Colin King-Ansell

From Wikipedia, the free encyclopedia
Jump to navigation Jump to search

Colin King-Ansell (born 1947) is a prominent figure in far-right politics in New Zealand. He has been described as "New Zealand’s most notorious Nazi cheerleader and Holocaust denier".[1]

Biography

In 1967 he joined the National Socialist Party of New Zealand. In December 1967 King-Ansell was given an 18 months prison sentence for damage to a synagogue.[2][3][4]

King-Ansell first achieved national New Zealand fame in 1968 when he appeared on a television current affairs programme. When questioned about the Holocaust, he dismissed it as lies and Allied propaganda, prompting public anger.[citation needed]

King-Ansell however did not elaborate his views on the screen. Seven years later the current affairs host Brian Edwards said the first tape of the interview was accidentally not broadcast.[5]

In 1969 he became leader of the National Socialist Party.[6] He stood for the National Socialists in the general elections of 1972 and 1975 he contested the Eden electorate and in 1978 he contested the seat of Onehunga.[7] In 1979 he was fined $400 following an appeal against a three-month prison sentence for breaching the Race Relations Act.[8]

In 2006, King-Ansell became chairman of a local business association, Progress Hawera,[9] but was expelled when his far-right past was exposed. He leads the New Zealand National Front. He declared[when?] that he has renounced Nazism.[10]

King-Ansell is, however, still active in racist and neo Nazi politics. At a far right rally in 2017, he, along with other neo Nazis had to be escorted by police away from counter-protesters in order to avert violent clashes.[11]

References

  1. ^ Hitler ’stuffed up a damn good idea’ The Taranaki Daily News 17 June 2006
  2. ^ Spoonley, Paul The Politics of Nostalgia: racism and the extreme right in New Zealand The Dunmore Press (1987) p. 155
  3. ^ "The murky politics of the Right (in New Zealand/Aotearoa)". 16 March 2010.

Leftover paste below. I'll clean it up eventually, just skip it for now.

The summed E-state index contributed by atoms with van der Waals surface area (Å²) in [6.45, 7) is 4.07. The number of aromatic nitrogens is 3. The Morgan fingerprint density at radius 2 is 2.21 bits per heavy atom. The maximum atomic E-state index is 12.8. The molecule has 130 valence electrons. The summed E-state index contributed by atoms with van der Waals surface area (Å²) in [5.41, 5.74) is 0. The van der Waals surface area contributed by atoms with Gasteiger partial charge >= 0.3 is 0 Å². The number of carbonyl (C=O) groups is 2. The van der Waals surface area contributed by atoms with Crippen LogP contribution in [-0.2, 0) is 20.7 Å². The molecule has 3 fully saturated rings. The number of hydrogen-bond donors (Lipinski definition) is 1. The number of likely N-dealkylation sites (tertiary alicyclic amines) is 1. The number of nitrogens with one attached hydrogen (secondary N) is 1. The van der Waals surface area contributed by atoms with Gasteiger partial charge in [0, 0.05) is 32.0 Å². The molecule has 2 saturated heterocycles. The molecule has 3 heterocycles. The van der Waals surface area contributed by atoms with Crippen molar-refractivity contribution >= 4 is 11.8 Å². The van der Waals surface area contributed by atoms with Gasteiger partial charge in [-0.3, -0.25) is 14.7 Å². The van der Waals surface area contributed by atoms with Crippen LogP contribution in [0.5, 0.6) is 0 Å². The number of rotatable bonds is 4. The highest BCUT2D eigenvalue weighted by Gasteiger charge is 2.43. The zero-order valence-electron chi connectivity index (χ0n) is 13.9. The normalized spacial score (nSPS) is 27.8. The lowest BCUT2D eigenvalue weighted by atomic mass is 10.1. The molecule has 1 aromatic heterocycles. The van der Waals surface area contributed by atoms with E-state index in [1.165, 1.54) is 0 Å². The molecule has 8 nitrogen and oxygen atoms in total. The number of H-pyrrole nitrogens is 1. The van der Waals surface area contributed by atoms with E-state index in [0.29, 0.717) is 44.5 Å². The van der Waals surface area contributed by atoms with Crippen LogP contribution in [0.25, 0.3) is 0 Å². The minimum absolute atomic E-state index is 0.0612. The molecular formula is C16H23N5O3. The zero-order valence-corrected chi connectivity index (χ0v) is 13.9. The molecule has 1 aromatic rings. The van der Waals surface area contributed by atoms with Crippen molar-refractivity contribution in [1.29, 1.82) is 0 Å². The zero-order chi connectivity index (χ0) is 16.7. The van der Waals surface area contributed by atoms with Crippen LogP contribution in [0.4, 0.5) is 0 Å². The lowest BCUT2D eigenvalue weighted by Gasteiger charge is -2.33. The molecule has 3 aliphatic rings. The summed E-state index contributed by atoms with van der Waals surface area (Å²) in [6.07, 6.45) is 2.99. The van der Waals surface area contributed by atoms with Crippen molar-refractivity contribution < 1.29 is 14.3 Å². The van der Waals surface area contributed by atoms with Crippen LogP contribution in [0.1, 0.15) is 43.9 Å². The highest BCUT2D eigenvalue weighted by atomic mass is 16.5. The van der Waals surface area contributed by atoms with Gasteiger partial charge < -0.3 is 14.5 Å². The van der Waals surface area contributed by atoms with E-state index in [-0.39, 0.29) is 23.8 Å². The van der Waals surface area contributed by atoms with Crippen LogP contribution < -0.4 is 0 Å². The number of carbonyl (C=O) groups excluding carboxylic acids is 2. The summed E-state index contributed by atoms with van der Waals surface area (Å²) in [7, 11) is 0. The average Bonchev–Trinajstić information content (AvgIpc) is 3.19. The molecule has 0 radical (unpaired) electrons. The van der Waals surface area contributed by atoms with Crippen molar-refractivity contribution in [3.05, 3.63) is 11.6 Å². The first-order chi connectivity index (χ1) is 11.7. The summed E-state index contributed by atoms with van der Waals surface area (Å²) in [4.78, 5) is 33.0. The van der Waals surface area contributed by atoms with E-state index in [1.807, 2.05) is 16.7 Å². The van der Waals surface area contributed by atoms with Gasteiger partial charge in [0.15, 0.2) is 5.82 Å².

4. ^ "Reprint: Salient Interviews Colin King-Ansell (1970)". Retrieved 3 August 2018.
  5. ^ Ku Klux Kiwis Archived 20 June 2005 at the Wayback Machine., Australia/Israel Review, 1998
  6. ^ Spoonley, Paul The Politics of Nostalgia: racism and the extreme right in New Zealand The Dunmore Press (1987) p151
  7. ^ Norton, Clifford (1988). New Zealand Parliamentary Election Results 1946-1987: Occasional Publications No 1, Department of Political Science. Wellington: Victoria University of Wellington. pp. 221, 296. ISBN 0-475-11200-8.
  8. ^ Spoonley, Paul The Politics of Nostalgia: racism and the extreme right in New Zealand The Dunmore Press (1987), p. 155
  9. ^ Exposed! Heil Hawera: Past catches up with former neo-Nazi leader The Taranaki Daily News 17 June 2006.
  10. ^ "Right-wing party 'not recruiting in schools", The Taranaki Daily News, 13 March 2009.
  11. ^ "King-Ansell in violent protests". Aotearoa Independent Media Centre. Retrieved 8 February 2018.
Retrieved from "https://en.wikipedia.org/w/index.php?title=Colin_King-Ansell&oldid=853239626"
This content was retrieved from Wikipedia : http://en.wikipedia.org/wiki/Colin_King-Ansell
This page is based on the copyrighted Wikipedia article "Colin King-Ansell"; it is used under the Creative Commons Attribution-ShareAlike 3.0 Unported License (CC-BY-SA). You may redistribute it, verbatim or modified, providing that you comply with the terms of the CC-BY-SA